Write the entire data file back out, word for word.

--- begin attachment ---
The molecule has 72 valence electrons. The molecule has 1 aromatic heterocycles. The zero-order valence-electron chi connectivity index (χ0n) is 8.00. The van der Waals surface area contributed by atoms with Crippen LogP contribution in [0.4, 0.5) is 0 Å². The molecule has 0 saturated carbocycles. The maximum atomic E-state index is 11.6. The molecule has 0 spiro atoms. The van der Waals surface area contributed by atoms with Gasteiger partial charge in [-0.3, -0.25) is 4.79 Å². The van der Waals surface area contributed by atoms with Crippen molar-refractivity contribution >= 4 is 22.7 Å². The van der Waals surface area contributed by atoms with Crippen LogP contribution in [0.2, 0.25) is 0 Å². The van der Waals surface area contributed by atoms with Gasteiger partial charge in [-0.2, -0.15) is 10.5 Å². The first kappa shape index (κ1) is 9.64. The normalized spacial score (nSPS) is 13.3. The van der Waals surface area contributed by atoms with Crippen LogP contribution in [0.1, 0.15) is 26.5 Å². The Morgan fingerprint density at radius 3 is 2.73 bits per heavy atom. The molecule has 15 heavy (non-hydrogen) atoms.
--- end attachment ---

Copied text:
The molecule has 72 valence electrons. The molecule has 1 aromatic heterocycles. The zero-order valence-electron chi connectivity index (χ0n) is 8.00. The van der Waals surface area contributed by atoms with Crippen LogP contribution in [0.4, 0.5) is 0 Å². The molecule has 0 saturated carbocycles. The maximum atomic E-state index is 11.6. The molecule has 0 spiro atoms. The van der Waals surface area contributed by atoms with Gasteiger partial charge in [-0.3, -0.25) is 4.79 Å². The van der Waals surface area contributed by atoms with Crippen molar-refractivity contribution >= 4 is 22.7 Å². The van der Waals surface area contributed by atoms with Crippen LogP contribution in [0.2, 0.25) is 0 Å². The van der Waals surface area contributed by atoms with Gasteiger partial charge in [-0.2, -0.15) is 10.5 Å². The first kappa shape index (κ1) is 9.64. The normalized spacial score (nSPS) is 13.3. The van der Waals surface area contributed by atoms with Crippen LogP contribution in [0.1, 0.15) is 26.5 Å². The Morgan fingerprint density at radius 3 is 2.73 bits per heavy atom. The molecule has 15 heavy (non-hydrogen) atoms.